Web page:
Single-Molecule Surface-Enhanced Raman Scattering as a Probe of Single-Molecule Surface Reactions: Promises and Current Challenges.Acc Chem Res 2019AC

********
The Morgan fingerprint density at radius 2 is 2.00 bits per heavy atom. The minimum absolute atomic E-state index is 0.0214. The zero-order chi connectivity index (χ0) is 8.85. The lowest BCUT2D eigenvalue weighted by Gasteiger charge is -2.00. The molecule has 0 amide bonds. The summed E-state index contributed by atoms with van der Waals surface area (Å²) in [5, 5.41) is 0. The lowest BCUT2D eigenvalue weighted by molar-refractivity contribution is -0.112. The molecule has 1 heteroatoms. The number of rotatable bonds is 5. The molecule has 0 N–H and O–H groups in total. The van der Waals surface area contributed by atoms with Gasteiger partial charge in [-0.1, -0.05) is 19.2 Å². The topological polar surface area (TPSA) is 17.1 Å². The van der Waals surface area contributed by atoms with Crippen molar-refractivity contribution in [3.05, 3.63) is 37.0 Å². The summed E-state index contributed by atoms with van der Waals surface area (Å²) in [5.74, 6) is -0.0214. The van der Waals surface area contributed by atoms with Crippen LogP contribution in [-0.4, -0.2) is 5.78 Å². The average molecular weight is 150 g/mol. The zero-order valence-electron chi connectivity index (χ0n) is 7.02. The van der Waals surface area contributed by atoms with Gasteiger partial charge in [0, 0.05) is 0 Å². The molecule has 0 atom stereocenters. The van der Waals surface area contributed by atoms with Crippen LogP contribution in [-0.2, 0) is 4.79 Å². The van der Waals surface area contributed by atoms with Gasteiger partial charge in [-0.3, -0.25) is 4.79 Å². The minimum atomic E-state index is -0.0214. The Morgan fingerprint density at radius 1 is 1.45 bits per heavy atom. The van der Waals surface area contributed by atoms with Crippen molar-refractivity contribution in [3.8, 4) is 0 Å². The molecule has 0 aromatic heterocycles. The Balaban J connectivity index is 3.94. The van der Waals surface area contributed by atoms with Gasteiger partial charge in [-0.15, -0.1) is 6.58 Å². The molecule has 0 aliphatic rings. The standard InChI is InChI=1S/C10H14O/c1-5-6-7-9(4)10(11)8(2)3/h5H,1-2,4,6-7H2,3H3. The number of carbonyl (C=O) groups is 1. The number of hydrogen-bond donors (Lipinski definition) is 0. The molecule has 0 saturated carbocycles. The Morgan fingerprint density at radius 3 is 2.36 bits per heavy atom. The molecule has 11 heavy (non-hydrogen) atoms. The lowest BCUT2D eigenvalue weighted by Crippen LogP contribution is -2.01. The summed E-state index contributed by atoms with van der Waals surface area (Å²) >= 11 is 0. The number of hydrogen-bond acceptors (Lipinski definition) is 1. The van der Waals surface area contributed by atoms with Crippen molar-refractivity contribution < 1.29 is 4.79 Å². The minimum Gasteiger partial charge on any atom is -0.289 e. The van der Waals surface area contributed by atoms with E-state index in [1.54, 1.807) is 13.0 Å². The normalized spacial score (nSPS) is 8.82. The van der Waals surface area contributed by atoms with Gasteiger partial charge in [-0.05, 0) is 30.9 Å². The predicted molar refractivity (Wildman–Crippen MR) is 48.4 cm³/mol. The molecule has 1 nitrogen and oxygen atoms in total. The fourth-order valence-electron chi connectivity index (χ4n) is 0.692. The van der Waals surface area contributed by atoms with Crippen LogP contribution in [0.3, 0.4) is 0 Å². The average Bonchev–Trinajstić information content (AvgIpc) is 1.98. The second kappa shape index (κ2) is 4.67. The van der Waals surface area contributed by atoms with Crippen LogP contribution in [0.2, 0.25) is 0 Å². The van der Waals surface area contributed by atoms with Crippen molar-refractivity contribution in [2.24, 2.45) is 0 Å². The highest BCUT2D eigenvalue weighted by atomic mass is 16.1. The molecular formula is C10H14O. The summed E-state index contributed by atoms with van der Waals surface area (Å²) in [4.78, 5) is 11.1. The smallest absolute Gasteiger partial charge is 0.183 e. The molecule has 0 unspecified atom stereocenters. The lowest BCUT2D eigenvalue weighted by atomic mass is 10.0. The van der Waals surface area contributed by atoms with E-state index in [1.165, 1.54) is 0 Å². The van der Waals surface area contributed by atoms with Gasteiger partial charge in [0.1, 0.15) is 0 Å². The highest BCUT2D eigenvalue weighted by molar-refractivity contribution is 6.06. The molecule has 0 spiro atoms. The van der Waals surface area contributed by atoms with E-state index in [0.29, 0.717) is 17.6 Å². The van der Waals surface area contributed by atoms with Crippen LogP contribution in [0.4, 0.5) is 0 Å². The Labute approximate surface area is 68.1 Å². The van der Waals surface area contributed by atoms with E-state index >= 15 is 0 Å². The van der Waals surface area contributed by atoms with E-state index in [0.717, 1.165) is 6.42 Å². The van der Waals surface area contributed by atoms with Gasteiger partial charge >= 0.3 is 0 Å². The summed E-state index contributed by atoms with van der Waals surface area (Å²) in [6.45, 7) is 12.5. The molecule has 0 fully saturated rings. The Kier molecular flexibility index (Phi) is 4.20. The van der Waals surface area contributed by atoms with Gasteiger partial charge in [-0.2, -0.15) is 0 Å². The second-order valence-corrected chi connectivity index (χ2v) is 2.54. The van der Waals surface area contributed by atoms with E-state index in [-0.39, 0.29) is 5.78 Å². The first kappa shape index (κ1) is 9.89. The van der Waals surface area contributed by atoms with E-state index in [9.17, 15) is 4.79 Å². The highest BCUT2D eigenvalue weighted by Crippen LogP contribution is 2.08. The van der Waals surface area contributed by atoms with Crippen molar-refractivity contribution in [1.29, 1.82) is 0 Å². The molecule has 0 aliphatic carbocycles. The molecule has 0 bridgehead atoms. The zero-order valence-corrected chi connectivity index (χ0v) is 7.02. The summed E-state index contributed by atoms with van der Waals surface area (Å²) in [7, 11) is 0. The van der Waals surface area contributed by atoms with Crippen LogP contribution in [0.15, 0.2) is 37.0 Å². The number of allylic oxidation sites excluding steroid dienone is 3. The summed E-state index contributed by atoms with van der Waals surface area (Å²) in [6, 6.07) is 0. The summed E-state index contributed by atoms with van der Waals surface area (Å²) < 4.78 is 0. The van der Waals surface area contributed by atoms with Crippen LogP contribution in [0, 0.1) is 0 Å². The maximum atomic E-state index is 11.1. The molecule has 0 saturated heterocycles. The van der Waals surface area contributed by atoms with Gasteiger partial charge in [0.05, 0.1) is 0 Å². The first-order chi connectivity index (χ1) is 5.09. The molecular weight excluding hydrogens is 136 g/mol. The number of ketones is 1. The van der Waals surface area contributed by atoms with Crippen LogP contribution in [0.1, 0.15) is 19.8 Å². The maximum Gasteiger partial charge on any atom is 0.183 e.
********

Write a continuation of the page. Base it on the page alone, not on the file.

The initial observations of surface-enhanced Raman scattering (SERS) from individual molecules (single-molecule SERS, SMSERS) have triggered ever more detailed mechanistic studies on the SERS process. The studies not only reveal the existence of extremely enhanced and confined fields at the gaps of Ag or Au nanoparticles but also reveal that the spatial, spectral, and temporal behaviors of the SMSERS signal critically depend on many factors, including plasmon resonances of nanostructures, diffusion (lateral and orientational) of molecules, molecular electronic resonances, and metal-molecule charge transfers. SMSERS spectra, with their molecular vibrational fingerprints, should in principle provide molecule-specific information on individual molecules in a way that any other existing single-molecule detection method (such as the ones based on fluorescence, mechanical forces, or electrical currents) cannot. Therefore, by following the spectro-temporal evolution of SMSERS signals of reacting molecules, one should be able to follow chemical reaction events of individual molecules without any additional labels. Despite such potential, however, real applications of SMSERS for single-molecule chemistry and analytical chemistry are scarce. In this Account, we discuss whether and how we can use SMSERS to monitor single-molecule chemical kinetics. The central problem lies in the experimental challenges of separately characterizing and controlling various sources of fluctuations and spatial variations in such a way that we can extract only the chemically relevant information from time-varying SMSERS signals. This Account is organized as follows. First, we outline the standard theory of SMSERS, providing an essential guide for identifying sources of spatial heterogeneity and temporal fluctuations in SMSERS signals. Second, we show how single-molecule reaction events of surface-immobilized reactants manifest themselves in experimental SMSERS trajectories. Comparison of the reactive SMSERS data (magnitudes and frequencies of discrete transitions) and the predictions of SMSERS models also allow us to assess how faithfully the SMSERS models represent reality. Third, we show how SMSERS spectral features can be used to discover new reaction intermediates and to interrogate metal-molecule electronic interactions. Finally, we propose possible improvements in experimental design (including nanogap structures and molecular systems) to make SMSERS applicable to a broader range of chemical reactions occurring under ambient conditions. The specific examples discussed in this Account are centered around the single-molecule photochemistry of 4-nitrobenzenethiol on metals, but the conclusions drawn from each example are generally applicable to any reaction system involving small organic molecules.